Homes built prior to 1990 can contain an invisible hazard: asbestos. This video walks you through an older home, identifying the most common places asbestos is found and highlighting the importance of proper testing and removal.
Asbestos Hazard Emergency Response Act (AHERA) …states “test sampling operations must be performed by qualified individuals completely independent of the abatement contractor to avoid possible conflict of interest.”
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Demolition Survey Provide testing data and reports to allow demolition to proceed and ensure construction waste will be accepted and properly disposed of properly at the various waste and recycling depots. Inspection fee = $120 + $45 per sample tested.
Renovation Survey Area specific testing and analysis of material samples to confirm the asbestos danger and outline appropriate handling and safety measures to allow renovations to proceed. Inspection fee = $100 + $45 per sample tested.
Work Safe BC says … “If you’re planning to demo or reno a home built before 1990, you need to take asbestos seriously. Found in more than 3,000 pre-1990s building materials, asbestos can be hiding in plain sight. Breathing in asbestos fibres can cause serious health problems, lung diseases, and cancer. So before work starts, identify any asbestos in your home and get it properly removed to ensure the health and safety of everyone working on your project.”
WorkSafeBC cracks down on home demos and renos over asbestos concerns
TIFFANY CRAWFORD, VANCOUVER SUN 07.14.2015
VANCOUVER — Work safety officials say they are stepping up enforcement of home renovations in B.C. over concerns about asbestos after a high number of contractors were caught trying to cut corners last year.
Starting this month, WorkSafeBC says prevention officers will be increasing inspections at residential demolition and renovation sites to ensure contractors are adhering to health and safety laws when identifying and removing asbestos.
WorkSafeBC conducted 210 site inspections last year and found 43 per cent of hazardous material surveys done by contractors were inadequate, the agency said Tuesday. WorkSafeBC officers wrote 257 orders for hazardous materials violations and imposed 20 penalties.
Al Johnson, vice-president of prevention services at WorkSafeBC, said he didn’t have a number for how many more inspections there would be, but said they will be adding officers dedicated to inspecting residential renovations and demolitions.
“We’re making this a priority and our focus,” he said. “Most of the activity will take place in the Lower Mainland, but it is also a provincial initiative.”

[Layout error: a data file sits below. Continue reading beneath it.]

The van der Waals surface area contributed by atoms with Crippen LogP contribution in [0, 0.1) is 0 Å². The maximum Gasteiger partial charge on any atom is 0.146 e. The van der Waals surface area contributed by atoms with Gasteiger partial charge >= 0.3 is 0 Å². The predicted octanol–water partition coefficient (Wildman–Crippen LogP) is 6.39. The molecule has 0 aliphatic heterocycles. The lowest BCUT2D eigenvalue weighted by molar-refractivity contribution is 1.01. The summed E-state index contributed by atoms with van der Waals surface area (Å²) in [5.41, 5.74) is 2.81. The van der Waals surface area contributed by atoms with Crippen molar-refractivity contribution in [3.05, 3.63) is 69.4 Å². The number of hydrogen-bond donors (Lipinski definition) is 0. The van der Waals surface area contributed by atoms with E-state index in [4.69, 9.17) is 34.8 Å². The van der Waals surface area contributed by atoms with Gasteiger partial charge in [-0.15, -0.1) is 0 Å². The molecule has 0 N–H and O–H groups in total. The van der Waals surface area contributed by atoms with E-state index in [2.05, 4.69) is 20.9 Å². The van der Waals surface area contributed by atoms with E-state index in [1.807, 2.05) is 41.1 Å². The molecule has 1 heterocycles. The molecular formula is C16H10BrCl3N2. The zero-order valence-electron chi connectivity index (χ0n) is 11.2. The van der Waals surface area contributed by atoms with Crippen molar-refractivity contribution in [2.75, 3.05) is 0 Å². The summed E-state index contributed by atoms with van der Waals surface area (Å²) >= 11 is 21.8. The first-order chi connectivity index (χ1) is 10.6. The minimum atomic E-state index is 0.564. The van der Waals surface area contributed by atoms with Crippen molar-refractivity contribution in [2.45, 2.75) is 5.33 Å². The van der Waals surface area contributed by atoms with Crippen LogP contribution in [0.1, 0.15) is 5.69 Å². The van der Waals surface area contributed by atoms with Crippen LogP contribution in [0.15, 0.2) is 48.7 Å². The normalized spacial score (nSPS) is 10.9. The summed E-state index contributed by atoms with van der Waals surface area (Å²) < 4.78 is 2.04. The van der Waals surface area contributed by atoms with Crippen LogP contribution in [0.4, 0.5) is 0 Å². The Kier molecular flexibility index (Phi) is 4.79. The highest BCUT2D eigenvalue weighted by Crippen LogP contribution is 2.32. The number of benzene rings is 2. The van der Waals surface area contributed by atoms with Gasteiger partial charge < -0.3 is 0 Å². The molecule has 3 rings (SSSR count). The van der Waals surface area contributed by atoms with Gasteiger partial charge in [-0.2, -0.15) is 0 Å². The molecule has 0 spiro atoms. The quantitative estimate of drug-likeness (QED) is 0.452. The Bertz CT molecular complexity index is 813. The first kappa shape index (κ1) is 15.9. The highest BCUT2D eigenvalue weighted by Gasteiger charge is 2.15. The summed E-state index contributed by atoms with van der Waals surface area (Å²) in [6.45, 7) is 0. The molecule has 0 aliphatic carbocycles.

If there is asbestos in a building, it is required by provincial law that it be identified; however some contractors, in trying to compete for business, won’t identify all the areas that potentially have asbestos so they can put in a lower bid for the contract, Johnson said. He added that “although it’s hard to believe” some contractors have also claimed they didn’t know asbestos may have been in the building.
Buildings constructed before the late 1980s contained construction materials with asbestos such as insulation, floor tiles, cement pipes, drywall, linoleum and spray applied fire proofing.
“They are not doing complete surveys. They might identify one wall … but what about the other walls? What about the floor tile, duct material, taping compounds, installation? We need them to do a thorough risk assessment.”
Penalties vary depending on payroll, so larger companies pay more for infractions. They can range from $1,000 up to $30,000.
Johnson said 77 workers died in 2014 from asbestos-related diseases. “While asbestos does not pose a health risk when left undisturbed, preventable exposures can cause fatal lung diseases with symptoms developing many years later,” he said.
WorkSafeBC says hundreds of houses are demolished and renovated every month in B.C. with an increase over the summer months.
Five B.C. municipalities: Coquitlam, Vancouver, Saanich, Nanaimo and Port Coquitlam are working with WorkSafeBC and require those seeking demolition permits to provide results of an adequate hazardous material survey before issuing a permit.
Last month, Health Canada made changes to the way it describes the health risks associated with asbestos exposure. Chrysotile asbestos, mined in Canada and exported until the last operation in Quebec went bankrupt, used to be referred to on the department’s website as being less dangerous than other forms of the mineral.
But that section was removed in the last month, as was a reference to the risks associated with inhaling “significant quantities” of asbestos fibres.
The website now states “asbestos, if inhaled, can cause cancer and other diseases.”
The World Health Organization maintains all types of asbestos can cause lung cancer, mesothelioma, cancer of the larynx and ovary, and asbestosis.